In most circumstances I favor a documentary photo over a posed portrait of a person. I believe that authentic (I.e. not staged) photos of people engaged in real life tell more about a subject than a posed portrait.
Sometimes, however, a portrait is the most appropriate (and only) way to picture a subject. A tight deadline, the person’s availability and the subject’s story may call for a portrait.
And, as I learned at a photo editing workshop a few years ago, never underestimate the power of a portrait.
I try to keep portraits and portrait as simple as possible, using natural light whenever possible.
But a recent assignment to photograph the new director of a local arts association gave me the chance to be more creative in the setting and to bring out the portable strobes.
I wanted to photograph him in a downtown plaza in Yakima, the construction of which had been spearheaded by the arts association. It was a cloudy fall day with no interesting natural light to use in the portrait.
I wanted to make the subject and the photo “pop” on the page so I knew I’d need the Lumedyne strobes to make that happen.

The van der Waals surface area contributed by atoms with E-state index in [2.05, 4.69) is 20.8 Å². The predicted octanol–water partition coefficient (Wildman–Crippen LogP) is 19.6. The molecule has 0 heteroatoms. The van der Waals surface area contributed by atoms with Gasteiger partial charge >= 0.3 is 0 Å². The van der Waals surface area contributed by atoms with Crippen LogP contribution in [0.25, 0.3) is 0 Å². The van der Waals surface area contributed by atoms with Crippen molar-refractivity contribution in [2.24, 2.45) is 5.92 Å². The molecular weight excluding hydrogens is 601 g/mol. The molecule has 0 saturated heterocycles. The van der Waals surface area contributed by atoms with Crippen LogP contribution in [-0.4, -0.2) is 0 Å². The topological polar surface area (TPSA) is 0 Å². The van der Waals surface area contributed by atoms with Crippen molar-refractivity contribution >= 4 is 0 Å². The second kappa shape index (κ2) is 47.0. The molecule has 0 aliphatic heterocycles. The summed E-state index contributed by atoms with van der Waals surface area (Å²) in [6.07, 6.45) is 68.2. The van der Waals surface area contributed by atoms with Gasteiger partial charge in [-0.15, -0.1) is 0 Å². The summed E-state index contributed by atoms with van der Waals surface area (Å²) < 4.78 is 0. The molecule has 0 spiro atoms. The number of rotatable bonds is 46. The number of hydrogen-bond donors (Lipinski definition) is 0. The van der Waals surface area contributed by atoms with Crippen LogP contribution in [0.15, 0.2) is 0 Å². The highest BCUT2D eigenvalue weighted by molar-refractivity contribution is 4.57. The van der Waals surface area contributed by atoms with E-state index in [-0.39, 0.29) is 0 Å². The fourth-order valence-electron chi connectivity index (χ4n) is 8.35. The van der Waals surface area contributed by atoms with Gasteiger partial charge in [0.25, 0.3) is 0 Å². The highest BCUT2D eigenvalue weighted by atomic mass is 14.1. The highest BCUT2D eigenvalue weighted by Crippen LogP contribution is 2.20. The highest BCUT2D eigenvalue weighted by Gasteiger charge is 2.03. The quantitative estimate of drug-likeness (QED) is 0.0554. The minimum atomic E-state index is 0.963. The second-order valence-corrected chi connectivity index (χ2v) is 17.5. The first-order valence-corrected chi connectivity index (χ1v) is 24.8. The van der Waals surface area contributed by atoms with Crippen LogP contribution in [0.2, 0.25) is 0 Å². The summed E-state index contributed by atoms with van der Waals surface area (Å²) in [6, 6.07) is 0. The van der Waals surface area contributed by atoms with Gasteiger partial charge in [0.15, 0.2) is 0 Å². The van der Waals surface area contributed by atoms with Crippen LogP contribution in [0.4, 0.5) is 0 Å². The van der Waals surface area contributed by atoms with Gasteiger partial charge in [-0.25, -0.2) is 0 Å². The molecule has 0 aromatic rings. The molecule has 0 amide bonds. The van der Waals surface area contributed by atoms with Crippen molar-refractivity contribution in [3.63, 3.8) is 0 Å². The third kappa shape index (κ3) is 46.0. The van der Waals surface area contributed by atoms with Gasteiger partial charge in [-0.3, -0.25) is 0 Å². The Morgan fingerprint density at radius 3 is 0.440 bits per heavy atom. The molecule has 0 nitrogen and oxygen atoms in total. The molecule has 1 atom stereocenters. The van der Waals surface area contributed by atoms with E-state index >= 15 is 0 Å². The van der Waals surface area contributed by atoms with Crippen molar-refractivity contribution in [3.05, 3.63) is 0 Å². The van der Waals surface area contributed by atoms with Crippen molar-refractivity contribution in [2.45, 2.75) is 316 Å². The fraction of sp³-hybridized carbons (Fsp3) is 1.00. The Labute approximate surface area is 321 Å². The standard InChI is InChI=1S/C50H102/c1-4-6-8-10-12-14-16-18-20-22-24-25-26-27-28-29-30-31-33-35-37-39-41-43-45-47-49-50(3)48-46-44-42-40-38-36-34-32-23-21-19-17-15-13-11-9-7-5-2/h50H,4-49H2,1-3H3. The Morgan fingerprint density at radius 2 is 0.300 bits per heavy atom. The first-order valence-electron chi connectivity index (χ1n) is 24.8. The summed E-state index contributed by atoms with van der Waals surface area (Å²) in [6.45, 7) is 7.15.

I place one strobe to the left of the subject using an umbrella to soften the light falling on the subject. I used a second strobe off to the right to light up a portion of the background. The strobe head was pointed directly at the background with no light modifier. I think I had the power of the second strobe set to yield an exposure about a half-stop brighter than the exposure on the subject. The strobes were triggered with Pocket Wizards.
The biggest problem on the shoot was the temperature. The subject hadn’t brought a coat and the temperature was in the low 40s. I had to shoot fast before he got too cold.
I’m pretty pleased with the results. The exposure was dead on and so I had to do virtually no toning on the photo.
Though I do like this portrait, I’m still a documentary-style kind of guy.